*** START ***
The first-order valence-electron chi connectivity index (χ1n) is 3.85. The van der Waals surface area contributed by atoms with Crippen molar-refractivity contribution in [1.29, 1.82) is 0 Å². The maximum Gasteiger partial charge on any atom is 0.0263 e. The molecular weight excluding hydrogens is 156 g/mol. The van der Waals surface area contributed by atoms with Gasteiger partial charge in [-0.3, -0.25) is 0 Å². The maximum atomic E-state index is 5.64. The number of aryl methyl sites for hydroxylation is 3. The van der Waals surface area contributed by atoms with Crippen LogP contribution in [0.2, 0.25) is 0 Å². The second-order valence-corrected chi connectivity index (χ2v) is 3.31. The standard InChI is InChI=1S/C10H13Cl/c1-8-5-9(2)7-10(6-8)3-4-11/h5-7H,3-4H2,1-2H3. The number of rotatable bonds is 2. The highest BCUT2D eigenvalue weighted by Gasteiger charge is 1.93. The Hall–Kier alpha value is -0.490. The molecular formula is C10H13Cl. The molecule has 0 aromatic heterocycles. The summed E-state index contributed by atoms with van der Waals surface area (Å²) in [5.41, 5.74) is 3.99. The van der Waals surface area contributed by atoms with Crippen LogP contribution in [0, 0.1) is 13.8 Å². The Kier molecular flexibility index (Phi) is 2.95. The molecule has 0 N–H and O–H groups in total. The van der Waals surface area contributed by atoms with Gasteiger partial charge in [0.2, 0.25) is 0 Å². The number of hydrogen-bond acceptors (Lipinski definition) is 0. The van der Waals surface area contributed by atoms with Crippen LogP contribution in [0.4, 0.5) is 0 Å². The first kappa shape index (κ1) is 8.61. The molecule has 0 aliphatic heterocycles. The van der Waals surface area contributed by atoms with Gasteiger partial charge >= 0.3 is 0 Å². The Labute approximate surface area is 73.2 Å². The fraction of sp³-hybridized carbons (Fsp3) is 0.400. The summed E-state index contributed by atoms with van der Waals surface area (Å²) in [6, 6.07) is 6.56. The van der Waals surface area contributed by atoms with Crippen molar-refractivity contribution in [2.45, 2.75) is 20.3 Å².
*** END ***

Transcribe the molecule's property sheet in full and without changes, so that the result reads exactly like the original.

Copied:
The first-order valence-electron chi connectivity index (χ1n) is 3.85. The van der Waals surface area contributed by atoms with Crippen molar-refractivity contribution in [1.29, 1.82) is 0 Å². The maximum Gasteiger partial charge on any atom is 0.0263 e. The molecular weight excluding hydrogens is 156 g/mol. The van der Waals surface area contributed by atoms with Gasteiger partial charge in [-0.3, -0.25) is 0 Å². The maximum atomic E-state index is 5.64. The number of aryl methyl sites for hydroxylation is 3. The van der Waals surface area contributed by atoms with Crippen LogP contribution in [0.2, 0.25) is 0 Å². The second-order valence-corrected chi connectivity index (χ2v) is 3.31. The standard InChI is InChI=1S/C10H13Cl/c1-8-5-9(2)7-10(6-8)3-4-11/h5-7H,3-4H2,1-2H3. The number of rotatable bonds is 2. The highest BCUT2D eigenvalue weighted by Gasteiger charge is 1.93. The Hall–Kier alpha value is -0.490. The molecular formula is C10H13Cl. The molecule has 0 aromatic heterocycles. The summed E-state index contributed by atoms with van der Waals surface area (Å²) in [5.41, 5.74) is 3.99. The van der Waals surface area contributed by atoms with Crippen LogP contribution in [0, 0.1) is 13.8 Å². The Kier molecular flexibility index (Phi) is 2.95. The molecule has 0 N–H and O–H groups in total. The van der Waals surface area contributed by atoms with Gasteiger partial charge in [0.2, 0.25) is 0 Å². The number of hydrogen-bond acceptors (Lipinski definition) is 0. The van der Waals surface area contributed by atoms with Crippen LogP contribution in [0.4, 0.5) is 0 Å². The first kappa shape index (κ1) is 8.61. The molecule has 0 aliphatic heterocycles. The van der Waals surface area contributed by atoms with Gasteiger partial charge >= 0.3 is 0 Å². The Labute approximate surface area is 73.2 Å². The fraction of sp³-hybridized carbons (Fsp3) is 0.400. The summed E-state index contributed by atoms with van der Waals surface area (Å²) in [6, 6.07) is 6.56. The van der Waals surface area contributed by atoms with Crippen molar-refractivity contribution in [2.45, 2.75) is 20.3 Å².